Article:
Algorithm

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Algorithm /ˈalɡərɪð(ə)m/ (n.)
A recipe, process or set of rules to be followed to achieve a pre-determined outcome, especially by a computer, a replicated organism or school-leaver in Bucharest. An algorithm’s success depends on all problems within its field of operation having been finally solved, so it can operate without obstruction or intervention from a guiding intelligent hand. Described by Daniel Dennett as a “universal acid”, the concept of the algorithm has certainly burned through ifs fair share of synapses in the management consulting industry. The notion that the something of rice pudding and income tax might come from the nothing of primordial sludge, without a beneficent creator, is the basis behind the current dogmas of artificial intelligence, and the belief that no intelligence, let alone subject matter expertise, is needed to manage a complex process such as running an investment bank.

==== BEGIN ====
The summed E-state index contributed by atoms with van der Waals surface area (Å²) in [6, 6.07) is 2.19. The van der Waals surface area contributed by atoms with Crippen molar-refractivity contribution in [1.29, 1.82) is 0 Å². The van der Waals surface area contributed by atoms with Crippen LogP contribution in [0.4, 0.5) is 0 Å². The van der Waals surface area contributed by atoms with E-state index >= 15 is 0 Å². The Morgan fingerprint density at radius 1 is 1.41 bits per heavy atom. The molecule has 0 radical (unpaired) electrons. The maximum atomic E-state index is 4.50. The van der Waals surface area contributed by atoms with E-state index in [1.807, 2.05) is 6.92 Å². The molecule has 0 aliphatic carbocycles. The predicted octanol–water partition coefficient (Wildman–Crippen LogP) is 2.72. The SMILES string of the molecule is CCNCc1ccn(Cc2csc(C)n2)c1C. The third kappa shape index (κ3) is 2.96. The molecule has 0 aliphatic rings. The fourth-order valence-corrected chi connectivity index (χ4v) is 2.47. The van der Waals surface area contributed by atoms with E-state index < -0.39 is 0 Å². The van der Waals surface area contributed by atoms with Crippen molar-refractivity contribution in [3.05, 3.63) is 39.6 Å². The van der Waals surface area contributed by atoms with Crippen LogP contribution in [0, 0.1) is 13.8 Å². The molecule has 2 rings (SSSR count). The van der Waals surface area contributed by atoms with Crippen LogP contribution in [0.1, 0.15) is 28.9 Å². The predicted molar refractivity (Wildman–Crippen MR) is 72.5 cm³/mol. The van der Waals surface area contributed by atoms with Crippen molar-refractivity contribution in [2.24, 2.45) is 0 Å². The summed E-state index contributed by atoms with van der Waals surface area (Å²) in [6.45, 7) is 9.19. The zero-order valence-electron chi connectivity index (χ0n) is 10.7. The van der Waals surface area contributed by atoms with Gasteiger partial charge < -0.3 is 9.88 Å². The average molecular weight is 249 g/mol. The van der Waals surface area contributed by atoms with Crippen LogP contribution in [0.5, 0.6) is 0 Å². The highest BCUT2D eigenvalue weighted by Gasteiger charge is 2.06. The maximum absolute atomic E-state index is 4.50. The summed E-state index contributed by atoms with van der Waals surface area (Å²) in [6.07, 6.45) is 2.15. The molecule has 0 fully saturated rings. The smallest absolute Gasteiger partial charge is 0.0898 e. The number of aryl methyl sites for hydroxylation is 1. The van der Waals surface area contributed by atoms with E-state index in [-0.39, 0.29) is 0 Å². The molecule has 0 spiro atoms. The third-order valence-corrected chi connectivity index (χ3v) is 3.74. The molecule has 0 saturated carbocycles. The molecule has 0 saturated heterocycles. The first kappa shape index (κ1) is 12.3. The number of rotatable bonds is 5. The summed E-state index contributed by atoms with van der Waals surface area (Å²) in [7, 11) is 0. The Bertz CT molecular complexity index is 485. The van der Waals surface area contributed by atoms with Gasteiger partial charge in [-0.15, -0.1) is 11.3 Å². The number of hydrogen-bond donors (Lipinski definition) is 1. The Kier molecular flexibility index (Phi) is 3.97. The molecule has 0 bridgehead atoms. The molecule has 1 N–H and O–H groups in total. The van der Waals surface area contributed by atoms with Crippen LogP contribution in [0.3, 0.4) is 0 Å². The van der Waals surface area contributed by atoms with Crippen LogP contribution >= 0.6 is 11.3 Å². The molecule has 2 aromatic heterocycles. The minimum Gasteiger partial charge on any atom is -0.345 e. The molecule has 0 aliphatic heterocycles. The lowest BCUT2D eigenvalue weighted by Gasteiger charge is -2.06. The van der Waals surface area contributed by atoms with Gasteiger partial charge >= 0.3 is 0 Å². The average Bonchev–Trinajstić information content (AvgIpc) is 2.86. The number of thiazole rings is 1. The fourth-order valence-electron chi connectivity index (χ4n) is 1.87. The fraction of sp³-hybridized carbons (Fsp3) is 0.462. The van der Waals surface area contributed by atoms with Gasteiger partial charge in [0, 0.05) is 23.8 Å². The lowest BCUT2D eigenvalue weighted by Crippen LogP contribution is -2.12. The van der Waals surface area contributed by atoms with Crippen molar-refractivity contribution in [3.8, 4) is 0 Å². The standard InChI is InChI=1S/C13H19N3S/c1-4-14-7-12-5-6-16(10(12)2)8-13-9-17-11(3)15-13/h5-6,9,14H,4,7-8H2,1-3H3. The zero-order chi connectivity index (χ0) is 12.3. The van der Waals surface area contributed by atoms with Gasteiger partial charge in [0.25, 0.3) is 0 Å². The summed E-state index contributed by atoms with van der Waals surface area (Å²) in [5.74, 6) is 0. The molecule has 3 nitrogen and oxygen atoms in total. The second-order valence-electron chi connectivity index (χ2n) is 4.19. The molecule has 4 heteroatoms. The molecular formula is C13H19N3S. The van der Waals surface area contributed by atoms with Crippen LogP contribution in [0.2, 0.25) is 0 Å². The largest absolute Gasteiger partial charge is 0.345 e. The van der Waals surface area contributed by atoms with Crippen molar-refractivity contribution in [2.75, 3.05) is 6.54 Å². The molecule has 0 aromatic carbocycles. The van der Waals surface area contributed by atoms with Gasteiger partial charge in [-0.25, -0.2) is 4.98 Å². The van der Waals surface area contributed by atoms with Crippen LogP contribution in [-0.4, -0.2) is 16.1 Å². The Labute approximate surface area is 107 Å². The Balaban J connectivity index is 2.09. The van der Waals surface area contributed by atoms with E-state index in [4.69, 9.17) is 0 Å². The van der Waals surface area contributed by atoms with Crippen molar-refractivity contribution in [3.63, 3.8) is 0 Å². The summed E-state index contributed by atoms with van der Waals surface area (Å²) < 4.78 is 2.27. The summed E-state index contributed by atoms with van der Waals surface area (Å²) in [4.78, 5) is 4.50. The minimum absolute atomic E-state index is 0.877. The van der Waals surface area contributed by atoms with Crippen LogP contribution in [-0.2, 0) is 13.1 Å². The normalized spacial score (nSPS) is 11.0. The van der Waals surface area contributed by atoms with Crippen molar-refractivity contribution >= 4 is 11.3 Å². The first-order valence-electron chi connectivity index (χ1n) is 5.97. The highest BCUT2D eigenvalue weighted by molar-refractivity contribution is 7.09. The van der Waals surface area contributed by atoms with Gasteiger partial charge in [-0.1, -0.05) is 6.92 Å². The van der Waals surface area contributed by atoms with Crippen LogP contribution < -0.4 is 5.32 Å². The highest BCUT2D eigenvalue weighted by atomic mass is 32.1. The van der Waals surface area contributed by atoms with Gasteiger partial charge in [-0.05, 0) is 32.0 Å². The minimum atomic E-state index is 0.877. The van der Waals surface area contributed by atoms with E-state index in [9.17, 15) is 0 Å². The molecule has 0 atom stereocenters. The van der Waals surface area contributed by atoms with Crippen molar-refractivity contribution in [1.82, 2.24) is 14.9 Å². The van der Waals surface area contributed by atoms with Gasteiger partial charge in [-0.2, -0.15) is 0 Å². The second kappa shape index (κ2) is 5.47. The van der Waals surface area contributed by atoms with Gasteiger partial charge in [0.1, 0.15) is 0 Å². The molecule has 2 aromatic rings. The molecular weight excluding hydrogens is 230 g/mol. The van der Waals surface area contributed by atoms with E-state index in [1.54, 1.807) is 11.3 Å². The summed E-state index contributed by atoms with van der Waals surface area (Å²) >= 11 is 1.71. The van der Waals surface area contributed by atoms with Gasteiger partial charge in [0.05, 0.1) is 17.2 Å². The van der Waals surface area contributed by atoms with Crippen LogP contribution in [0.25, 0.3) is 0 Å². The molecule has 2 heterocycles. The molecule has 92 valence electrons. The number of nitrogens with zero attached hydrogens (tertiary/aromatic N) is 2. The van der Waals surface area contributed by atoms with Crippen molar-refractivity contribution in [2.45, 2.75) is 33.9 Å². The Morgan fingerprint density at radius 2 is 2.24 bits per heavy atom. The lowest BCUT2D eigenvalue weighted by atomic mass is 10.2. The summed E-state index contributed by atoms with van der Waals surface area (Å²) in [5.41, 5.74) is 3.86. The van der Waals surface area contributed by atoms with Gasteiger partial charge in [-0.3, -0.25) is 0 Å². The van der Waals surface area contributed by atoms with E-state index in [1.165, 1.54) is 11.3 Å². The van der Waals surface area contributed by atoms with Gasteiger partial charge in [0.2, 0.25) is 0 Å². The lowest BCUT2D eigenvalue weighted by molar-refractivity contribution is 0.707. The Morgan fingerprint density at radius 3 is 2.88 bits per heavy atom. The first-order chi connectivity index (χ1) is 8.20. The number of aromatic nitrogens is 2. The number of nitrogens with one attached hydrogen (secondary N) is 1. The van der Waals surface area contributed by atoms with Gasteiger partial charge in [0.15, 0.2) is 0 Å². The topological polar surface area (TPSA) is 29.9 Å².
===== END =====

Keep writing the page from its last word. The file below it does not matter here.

Compare with a heuristic.

Of particular interest in financial services:

Also of great interest to evolutionary biologists, psychiatrists and philosophers: According to Daniel Dennett, the great (if unstated) insight of Charles Darwin’s The Origin of Species was that the evolutionary process was a mindless, algorithmic one, that could operate without intervention. This made him a household name (Dennett, not Darwin) when he published Darwin’s Dangerous Idea.

See also